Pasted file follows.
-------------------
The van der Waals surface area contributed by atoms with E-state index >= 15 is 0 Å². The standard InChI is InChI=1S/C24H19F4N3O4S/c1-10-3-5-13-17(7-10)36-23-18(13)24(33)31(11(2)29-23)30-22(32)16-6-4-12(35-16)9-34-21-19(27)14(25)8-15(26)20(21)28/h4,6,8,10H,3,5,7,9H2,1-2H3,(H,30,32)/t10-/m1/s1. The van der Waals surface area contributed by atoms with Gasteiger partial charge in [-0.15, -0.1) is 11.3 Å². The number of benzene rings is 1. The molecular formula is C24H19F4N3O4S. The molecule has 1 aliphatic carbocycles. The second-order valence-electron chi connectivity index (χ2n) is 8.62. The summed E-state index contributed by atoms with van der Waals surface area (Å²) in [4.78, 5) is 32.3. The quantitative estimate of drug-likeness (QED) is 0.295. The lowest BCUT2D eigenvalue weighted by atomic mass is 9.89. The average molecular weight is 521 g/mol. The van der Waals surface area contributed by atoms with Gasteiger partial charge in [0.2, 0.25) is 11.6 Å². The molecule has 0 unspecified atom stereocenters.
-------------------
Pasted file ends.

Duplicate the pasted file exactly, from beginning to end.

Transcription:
The van der Waals surface area contributed by atoms with E-state index >= 15 is 0 Å². The standard InChI is InChI=1S/C24H19F4N3O4S/c1-10-3-5-13-17(7-10)36-23-18(13)24(33)31(11(2)29-23)30-22(32)16-6-4-12(35-16)9-34-21-19(27)14(25)8-15(26)20(21)28/h4,6,8,10H,3,5,7,9H2,1-2H3,(H,30,32)/t10-/m1/s1. The van der Waals surface area contributed by atoms with Gasteiger partial charge in [-0.15, -0.1) is 11.3 Å². The number of benzene rings is 1. The molecular formula is C24H19F4N3O4S. The molecule has 1 aliphatic carbocycles. The second-order valence-electron chi connectivity index (χ2n) is 8.62. The summed E-state index contributed by atoms with van der Waals surface area (Å²) in [4.78, 5) is 32.3. The quantitative estimate of drug-likeness (QED) is 0.295. The lowest BCUT2D eigenvalue weighted by atomic mass is 9.89. The average molecular weight is 521 g/mol. The van der Waals surface area contributed by atoms with Gasteiger partial charge in [0.2, 0.25) is 11.6 Å². The molecule has 0 unspecified atom stereocenters.